Service Providers Recognize Importance of Client Leadership
Advocates and service providers for the poor and homeless dedicated a recent weekend to wrestling with some of the thorniest questions they confront in their work.
How do you balance the necessity of helping struggling people cope with daily crises against the need to work for long-term change in society? How do you move from offering temporary assistance to empowerment? How do you cultivate fairness within your own organization?
The answers often lie in giving a larger role to the people you are trying to help. Allowing the poor themselves to determine the kind of support and services they need can open doors to deeper change, according to organizers of the Service to Justice conference, held here in the District on Jan. 24 and 25.
The meeting drew about 250 participants representing nearly 100 different groups, working to alleviate poverty in the District and beyond.
The event was planned as an opportunity for groups and advocates to discuss ways to improve their work and to examine the impact they have on clients and in the communities they serve with the ultimate goal being equity and inclusion. Some of the topics covered in the workshops were community organizing, team structure, self-directed care and fundraising.
“Some of us see ourselves as two different groups, the ones providing services and the ones receiving them. In this equation, the recipients are somehow seen as being less than the providers,” said speaker Rob Chisom with The People’s Institute for Survival and Beyond. “We’ve got to change this dynamic, this illusion in society, and bring ourselves to a place where we are all equal and we all can prosper.”
Bread for the City, which offers a range of services in the District including legal assistance and a food pantry, had staff members in attendance. The organization has taken steps in recent years to include its clients in the structure and decision-making process. In 2009, it formed a client advisory board that has a seat at the table during staff and board meetings.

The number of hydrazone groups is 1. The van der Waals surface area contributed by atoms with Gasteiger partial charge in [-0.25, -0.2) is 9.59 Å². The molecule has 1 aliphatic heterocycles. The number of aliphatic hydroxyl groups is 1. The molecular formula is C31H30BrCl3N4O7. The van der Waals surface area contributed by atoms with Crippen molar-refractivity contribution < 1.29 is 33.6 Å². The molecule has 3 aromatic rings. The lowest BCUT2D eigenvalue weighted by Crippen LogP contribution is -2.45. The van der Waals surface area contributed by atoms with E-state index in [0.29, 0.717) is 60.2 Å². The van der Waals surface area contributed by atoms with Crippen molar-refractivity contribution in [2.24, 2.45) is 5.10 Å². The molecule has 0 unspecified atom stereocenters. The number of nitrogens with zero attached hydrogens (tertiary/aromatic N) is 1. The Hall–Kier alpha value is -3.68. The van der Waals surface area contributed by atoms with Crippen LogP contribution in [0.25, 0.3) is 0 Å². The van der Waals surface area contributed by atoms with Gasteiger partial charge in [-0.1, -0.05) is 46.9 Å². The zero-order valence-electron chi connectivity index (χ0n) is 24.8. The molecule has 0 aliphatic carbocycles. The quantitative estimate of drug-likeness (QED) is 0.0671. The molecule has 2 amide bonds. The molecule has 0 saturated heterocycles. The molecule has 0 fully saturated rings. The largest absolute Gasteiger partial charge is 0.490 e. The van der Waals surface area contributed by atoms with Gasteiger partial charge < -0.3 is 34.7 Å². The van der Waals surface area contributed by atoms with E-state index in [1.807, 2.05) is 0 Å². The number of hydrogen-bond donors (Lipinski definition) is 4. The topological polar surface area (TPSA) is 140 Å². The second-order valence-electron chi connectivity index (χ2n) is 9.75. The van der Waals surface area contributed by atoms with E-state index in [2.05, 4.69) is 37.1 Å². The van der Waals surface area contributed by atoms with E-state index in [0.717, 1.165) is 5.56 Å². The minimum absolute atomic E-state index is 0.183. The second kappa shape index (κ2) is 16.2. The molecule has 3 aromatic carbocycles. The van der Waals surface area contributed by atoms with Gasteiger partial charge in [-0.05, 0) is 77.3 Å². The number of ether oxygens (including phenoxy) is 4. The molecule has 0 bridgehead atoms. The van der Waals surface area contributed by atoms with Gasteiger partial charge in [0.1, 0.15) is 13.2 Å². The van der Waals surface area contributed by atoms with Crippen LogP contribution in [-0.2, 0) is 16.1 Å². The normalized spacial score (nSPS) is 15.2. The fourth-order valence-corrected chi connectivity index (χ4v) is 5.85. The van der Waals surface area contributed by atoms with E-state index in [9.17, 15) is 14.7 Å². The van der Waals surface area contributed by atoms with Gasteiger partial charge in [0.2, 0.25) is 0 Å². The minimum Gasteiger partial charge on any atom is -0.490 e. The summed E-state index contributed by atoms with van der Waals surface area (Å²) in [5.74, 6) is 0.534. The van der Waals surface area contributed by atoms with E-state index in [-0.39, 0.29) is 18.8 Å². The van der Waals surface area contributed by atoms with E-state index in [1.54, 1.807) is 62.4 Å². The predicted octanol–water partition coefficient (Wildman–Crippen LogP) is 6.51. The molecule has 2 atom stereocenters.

Today, the client advisory board includes about 20 members. One member, Denice Speed, has been on the board for two years. She said she has seen the difference the board is able to make in helping to shape and develop programs at the organization, and she tries to recruit others to join.
“It is so important for the clients to be involved in the process and running an organization and we want more people to be engaged,” Speed said. “We are able to push for funding on projects that are important to us and the community as a whole.”
Some clients of various service groups said they felt as though their voices are not heard in the decision making process, and that some providers lack the open door policies necessary for clients to become engaged. Others such as Carlton Harris, who was formerly homeless and now volunteers in outreach work for the People For Fairness Coalition, said while some organizations will listen to grievances, that does not always translate in to action.
“Many times I felt like people were listening but they didn’t hear me. I could talk about things I saw that needed improvement or make suggestions, but rarely did I see anything come from it,” Harris said.
In addition to creating environments of inclusion was the idea of giving clients a chance to join an organization in a professional role by providing opportunities for career training and help with the application and hiring process.
“It’s important to create leadership and development opportunities to allow clients to become members of the organization that is providing them services,” said Sean Thomas-Breitfeld, with Building Movement Project. “This way people will know and feel like they have useful skills while also being able to give back.